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Surface water

Surface water is found on the surface of land, such as in a stream, river, lake or wetland. Surface water is replenished by rain and when groundwater seeps to the surface. It is lost through evaporation, seepage into the ground, use by plants and animals, runoff into the ocean and use by humans for living, agriculture and industry.

Surface water is a highly valued asset in the region. The Inman and South Para rivers are among the largest watercourses. The region’s surface water systems are mainly seasonal, flowing in response to rainfall events, and drain into Gulf St Vincent.

Why surface water is important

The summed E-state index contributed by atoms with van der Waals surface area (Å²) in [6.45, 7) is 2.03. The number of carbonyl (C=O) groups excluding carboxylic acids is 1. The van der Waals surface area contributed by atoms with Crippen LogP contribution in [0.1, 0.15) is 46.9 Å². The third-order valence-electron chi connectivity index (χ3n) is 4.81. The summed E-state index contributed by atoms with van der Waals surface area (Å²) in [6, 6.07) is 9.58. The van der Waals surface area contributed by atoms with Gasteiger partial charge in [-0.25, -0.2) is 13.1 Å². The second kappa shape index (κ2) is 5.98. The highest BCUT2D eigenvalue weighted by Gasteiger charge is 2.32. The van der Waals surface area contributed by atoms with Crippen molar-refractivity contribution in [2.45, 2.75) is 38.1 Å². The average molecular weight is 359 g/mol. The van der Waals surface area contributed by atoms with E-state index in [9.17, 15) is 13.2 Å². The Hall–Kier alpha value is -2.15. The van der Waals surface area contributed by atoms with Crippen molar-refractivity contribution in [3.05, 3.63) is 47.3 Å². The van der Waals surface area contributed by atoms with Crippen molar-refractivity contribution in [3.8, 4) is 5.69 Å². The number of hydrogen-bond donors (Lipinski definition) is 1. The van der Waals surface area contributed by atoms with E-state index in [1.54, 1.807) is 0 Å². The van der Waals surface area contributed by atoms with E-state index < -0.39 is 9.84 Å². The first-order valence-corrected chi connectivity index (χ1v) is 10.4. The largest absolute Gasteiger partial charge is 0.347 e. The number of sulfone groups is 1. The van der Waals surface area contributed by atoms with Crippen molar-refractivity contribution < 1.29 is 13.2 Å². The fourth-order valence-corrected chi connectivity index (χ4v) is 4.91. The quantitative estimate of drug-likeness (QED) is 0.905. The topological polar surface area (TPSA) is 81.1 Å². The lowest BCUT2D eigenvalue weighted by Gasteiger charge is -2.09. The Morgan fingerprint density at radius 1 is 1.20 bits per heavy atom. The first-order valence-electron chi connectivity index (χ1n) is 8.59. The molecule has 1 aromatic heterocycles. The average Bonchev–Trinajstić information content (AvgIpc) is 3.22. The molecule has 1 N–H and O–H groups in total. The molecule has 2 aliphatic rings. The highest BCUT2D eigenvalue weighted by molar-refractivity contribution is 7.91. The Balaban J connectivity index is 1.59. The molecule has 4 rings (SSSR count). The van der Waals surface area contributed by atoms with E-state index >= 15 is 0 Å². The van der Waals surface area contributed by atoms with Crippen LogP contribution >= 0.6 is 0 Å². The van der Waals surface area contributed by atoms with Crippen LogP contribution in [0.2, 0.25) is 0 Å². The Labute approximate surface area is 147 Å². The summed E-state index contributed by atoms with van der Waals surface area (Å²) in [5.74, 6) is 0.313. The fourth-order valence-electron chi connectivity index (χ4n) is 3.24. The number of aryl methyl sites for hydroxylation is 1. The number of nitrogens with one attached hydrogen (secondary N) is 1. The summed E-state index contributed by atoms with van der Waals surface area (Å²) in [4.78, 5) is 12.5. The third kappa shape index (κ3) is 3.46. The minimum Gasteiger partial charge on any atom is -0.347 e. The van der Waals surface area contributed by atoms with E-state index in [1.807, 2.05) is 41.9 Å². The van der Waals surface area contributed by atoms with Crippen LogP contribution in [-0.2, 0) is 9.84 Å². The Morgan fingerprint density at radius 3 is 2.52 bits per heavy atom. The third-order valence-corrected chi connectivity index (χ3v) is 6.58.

Surface water is essential to life and livelihoods in the region. It provides important water sources for natural ecosystems and for human consumption, agriculture and industries. It is also important for aesthetic, recreational and cultural reasons.

Use of surface water

The main uses of surface water in the region are for domestic consumption and agriculture. In a median year the greater Adelaide area sources an average of 60 per cent of its 200 gigalitres of domestic water from the Mount Lofty Ranges area, called the ‘watershed’. There are also many farm dams in the region.

To ensure surface water is used sustainably, some resources are protected by prescription and a water allocation plan that details how the resources can be used. These plans are developed together with the local community.

Managing surface water

Ensuring the quality of surface water in the Mount Lofty Ranges watershed is challenging. The high level of private ownership increases the demand of catchment surface water sources and greatly increases risks to water quality, resulting in extensive and costly water treatment as part of the mains water supply system.

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